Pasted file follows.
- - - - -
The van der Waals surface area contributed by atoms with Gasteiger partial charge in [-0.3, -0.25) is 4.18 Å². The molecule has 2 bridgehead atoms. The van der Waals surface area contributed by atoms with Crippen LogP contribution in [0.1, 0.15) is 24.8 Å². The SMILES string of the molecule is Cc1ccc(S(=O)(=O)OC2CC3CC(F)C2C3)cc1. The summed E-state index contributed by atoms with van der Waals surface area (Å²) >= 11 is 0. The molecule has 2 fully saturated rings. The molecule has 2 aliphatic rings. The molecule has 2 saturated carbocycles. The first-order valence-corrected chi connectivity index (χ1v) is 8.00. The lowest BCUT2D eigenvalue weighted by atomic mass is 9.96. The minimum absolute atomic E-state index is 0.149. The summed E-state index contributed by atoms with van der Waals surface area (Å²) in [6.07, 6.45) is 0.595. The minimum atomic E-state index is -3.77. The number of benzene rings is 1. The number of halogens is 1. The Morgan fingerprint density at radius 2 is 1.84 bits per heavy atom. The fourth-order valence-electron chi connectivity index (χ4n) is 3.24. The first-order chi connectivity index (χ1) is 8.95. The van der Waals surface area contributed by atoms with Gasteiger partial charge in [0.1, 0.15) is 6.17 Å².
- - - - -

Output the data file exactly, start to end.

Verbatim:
The van der Waals surface area contributed by atoms with Gasteiger partial charge in [-0.3, -0.25) is 4.18 Å². The molecule has 2 bridgehead atoms. The van der Waals surface area contributed by atoms with Crippen LogP contribution in [0.1, 0.15) is 24.8 Å². The SMILES string of the molecule is Cc1ccc(S(=O)(=O)OC2CC3CC(F)C2C3)cc1. The summed E-state index contributed by atoms with van der Waals surface area (Å²) >= 11 is 0. The molecule has 2 fully saturated rings. The molecule has 2 aliphatic rings. The molecule has 2 saturated carbocycles. The first-order valence-corrected chi connectivity index (χ1v) is 8.00. The lowest BCUT2D eigenvalue weighted by atomic mass is 9.96. The minimum absolute atomic E-state index is 0.149. The summed E-state index contributed by atoms with van der Waals surface area (Å²) in [6.07, 6.45) is 0.595. The minimum atomic E-state index is -3.77. The number of benzene rings is 1. The number of halogens is 1. The Morgan fingerprint density at radius 2 is 1.84 bits per heavy atom. The fourth-order valence-electron chi connectivity index (χ4n) is 3.24. The first-order chi connectivity index (χ1) is 8.95. The van der Waals surface area contributed by atoms with Gasteiger partial charge in [0.1, 0.15) is 6.17 Å².